“A Point of Departure” by Atossa Araxia Abrahamian ’08, JRN’11

When my mother bought me my plane ticket to New York from Geneva in August 2004, on the eve of my first year at Columbia College, she booked my return for Christmas. I landed at JFK on the 17th, student visa in hand, and my high school boyfriend — technically my ex at that point — joined me a few days later for a vacation. I had always wanted to live in New York, had been raised on New Yorker cartoons and Woody Allen, but could not claim to belong there. My ex, on the other hand, had spent a few years in the city as a child; at the time, this seemed significant, even though he’d lived on Roosevelt Island and been barely old enough to walk. To compensate, I did my homework: listening to Patti Smith, Iggy Pop and the Ramones; accumulating an encyclopedic knowledge of the downtown punk scene; reading (and secretly hating) Jack Kerouac and William S. Burroughs.

I remember little from those first weeks besides tall cans of Arizona iced tea, the smell of clove cigarettes in TriBeCa, “Strangers” by The Kinks, that annoying Ashlee Simpson single. The world was sticky and sweaty and hot and new, and my ex and I ran on friction and fumes — exploring record stores in SoHo, making out behind churches and shopping for last-minute dorm supplies in the muggy jungle of late-summer Manhattan. I was staying at my aunt’s and uncle’s in Park Slope and, one night, coming back from Manhattan alone, my cab driver took me for an extended and highly unnecessary spin around Brooklyn before dropping me off at their doorstep, ripped off and groggy. When August ended, school began and my ex left; I wasn’t sad, though, because I knew I’d be returning home in four months. I had my plane ticket. It was a plan.

That’s how it was for the next decade: Geneva was my point A and New York was my point B. I’d never go anywhere without knowing when I’d come back.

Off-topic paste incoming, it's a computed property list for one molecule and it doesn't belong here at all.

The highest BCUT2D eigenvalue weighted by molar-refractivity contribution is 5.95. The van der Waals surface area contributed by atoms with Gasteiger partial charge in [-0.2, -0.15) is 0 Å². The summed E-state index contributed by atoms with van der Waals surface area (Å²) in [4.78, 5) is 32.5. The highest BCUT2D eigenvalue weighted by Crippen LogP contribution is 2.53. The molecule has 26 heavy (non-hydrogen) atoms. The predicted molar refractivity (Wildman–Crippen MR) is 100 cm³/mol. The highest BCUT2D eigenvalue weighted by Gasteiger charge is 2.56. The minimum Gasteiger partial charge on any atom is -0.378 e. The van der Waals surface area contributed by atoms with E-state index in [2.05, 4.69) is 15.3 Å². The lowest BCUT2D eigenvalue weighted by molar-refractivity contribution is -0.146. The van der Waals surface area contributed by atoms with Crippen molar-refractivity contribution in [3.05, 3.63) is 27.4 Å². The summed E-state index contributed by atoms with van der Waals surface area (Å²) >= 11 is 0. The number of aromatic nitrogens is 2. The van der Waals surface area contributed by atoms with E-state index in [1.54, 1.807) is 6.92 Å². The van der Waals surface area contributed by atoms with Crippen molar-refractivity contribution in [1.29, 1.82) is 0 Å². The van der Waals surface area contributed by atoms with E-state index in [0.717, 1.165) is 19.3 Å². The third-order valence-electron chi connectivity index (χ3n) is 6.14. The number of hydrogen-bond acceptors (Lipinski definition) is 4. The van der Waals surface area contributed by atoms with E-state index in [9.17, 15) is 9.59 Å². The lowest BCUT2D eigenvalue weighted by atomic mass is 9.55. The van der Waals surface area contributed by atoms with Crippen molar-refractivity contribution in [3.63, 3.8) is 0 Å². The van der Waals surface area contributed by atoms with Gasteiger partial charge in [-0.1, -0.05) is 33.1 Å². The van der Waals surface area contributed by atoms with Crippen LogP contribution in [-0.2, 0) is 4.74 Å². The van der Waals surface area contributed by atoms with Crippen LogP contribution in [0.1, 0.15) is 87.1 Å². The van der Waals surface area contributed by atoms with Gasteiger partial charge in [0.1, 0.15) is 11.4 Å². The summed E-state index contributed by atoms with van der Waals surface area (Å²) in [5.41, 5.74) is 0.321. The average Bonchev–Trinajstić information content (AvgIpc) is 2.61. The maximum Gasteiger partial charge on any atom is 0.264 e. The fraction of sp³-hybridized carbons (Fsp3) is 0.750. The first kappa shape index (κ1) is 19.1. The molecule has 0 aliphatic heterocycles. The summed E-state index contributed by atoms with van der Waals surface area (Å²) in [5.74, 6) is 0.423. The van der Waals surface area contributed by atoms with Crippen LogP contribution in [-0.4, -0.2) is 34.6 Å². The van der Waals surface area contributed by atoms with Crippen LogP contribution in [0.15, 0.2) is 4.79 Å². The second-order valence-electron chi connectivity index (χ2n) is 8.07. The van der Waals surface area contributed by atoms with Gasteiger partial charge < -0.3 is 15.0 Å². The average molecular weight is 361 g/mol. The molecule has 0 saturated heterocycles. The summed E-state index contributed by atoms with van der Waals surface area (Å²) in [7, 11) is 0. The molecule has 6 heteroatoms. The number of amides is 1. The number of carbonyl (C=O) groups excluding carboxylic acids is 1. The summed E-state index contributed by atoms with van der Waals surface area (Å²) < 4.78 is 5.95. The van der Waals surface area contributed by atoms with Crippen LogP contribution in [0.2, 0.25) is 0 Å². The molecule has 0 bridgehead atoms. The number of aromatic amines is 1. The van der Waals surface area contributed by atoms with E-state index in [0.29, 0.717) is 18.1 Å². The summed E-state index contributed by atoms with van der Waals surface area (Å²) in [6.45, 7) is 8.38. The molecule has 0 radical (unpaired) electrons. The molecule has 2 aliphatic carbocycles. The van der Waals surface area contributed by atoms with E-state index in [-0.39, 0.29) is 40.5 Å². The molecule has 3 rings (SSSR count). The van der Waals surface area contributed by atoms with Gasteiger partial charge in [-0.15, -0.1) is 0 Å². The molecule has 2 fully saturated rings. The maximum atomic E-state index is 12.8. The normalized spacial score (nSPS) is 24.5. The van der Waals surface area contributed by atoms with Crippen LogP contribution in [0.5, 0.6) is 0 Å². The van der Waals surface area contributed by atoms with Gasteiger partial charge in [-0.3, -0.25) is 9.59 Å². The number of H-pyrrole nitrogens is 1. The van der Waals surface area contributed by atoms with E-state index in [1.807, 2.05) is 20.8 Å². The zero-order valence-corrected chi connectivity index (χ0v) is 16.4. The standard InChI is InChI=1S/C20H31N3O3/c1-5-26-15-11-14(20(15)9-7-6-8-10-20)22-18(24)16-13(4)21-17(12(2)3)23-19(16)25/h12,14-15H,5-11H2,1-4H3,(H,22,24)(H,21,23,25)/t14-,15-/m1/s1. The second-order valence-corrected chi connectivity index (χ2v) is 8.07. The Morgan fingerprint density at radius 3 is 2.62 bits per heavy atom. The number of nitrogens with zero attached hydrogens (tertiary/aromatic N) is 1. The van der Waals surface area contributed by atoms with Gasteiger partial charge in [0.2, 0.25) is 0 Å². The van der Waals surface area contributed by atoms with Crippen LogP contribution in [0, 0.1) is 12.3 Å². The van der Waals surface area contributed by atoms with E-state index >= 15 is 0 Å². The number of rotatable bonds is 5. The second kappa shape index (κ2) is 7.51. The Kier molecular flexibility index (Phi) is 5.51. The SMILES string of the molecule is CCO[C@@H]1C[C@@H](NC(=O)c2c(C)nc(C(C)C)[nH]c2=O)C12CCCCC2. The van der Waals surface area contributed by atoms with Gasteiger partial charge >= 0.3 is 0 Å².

These bookends helped me cope with a culture shock I didn’t expect. I found Americans strange: They put ketchup on everything, had a puritanical obsession with alcohol and had an aversion to smoking I did not understand. I didn’t get homesick, but I do recall feeling a certain displacement while I stared at the Herbal Essences shampoo and the Rubber Ducky stickers that my roommate from Virginia Beach had plastered on our bathroom walls. We were a case study in terrible roommate assignments: she played field hockey, decorated her side of the room with Technicolor tchotchkes and a real (and utterly baffling) white picket fence. I was a wreck: sleep-deprived, underfed and, all in all, pretty pleased with myself about that.

I dragged myself through the semester, through finals and onto the plane, where I bawled my eyes out to get a seat when the flight was declared overbooked. It was there that it hit me: New York and college were hard. Knowing I had my ticket to Geneva for Spring Break was what ultimately coaxed me onto my flight back to New York in January. Six weeks couldn’t be so bad; I should finish the year and reevaluate my options.

Things did get better, and then worse, and then better and then even worse again. Things got properly good the summer of my junior year — I was having a blast — and, naturally, it got harder and harder to get on the plane home.

Still, that ticket remained an escape hatch, a safety net, a haven. My mother would book the tickets, nagging me for dates then forwarding me the reservation. I think it made her feel a little better to know I’d be coming home. In some way, it helped me, too, even when I had no idea when that next trip would be and booking a flight didn’t make sense. We rationalized: I had no money, and she had frequent flyer miles! One-way flights cost more than two-way flights. I’d be coming back for the holidays anyway. I could always change the date on my ticket. And so on.

This pattern repeated itself for years. It persisted after graduation and through a first job. It survived the year I spent living in Paris between the College and the Journalism School. I went home twice during my graduate studies, and kept going after that. Then, something happened: I forgot about a departure.

My last ticket to Geneva was booked for June 6, 2014, almost 10 years after the first — but that date came and went, and I didn’t even notice. July passed, then August; I didn’t acknowledge that I’d failed to show up for my flight until summer was almost gone and the ticket non-refundable. Because I’d seen my mother on another occasion, it hadn’t occurred to me to go back. So the next time I went, I booked another flight, originating here.

Now, my itinerary is flipped: New York is point A and Geneva point B. I don’t always know when I’ll be flying there. But I know I’ll end up going.

Atossa Araxia Abrahamian ’08, JRN’11 is a journalist and the author of The Cosmopolites: The Coming of the Global Citizen.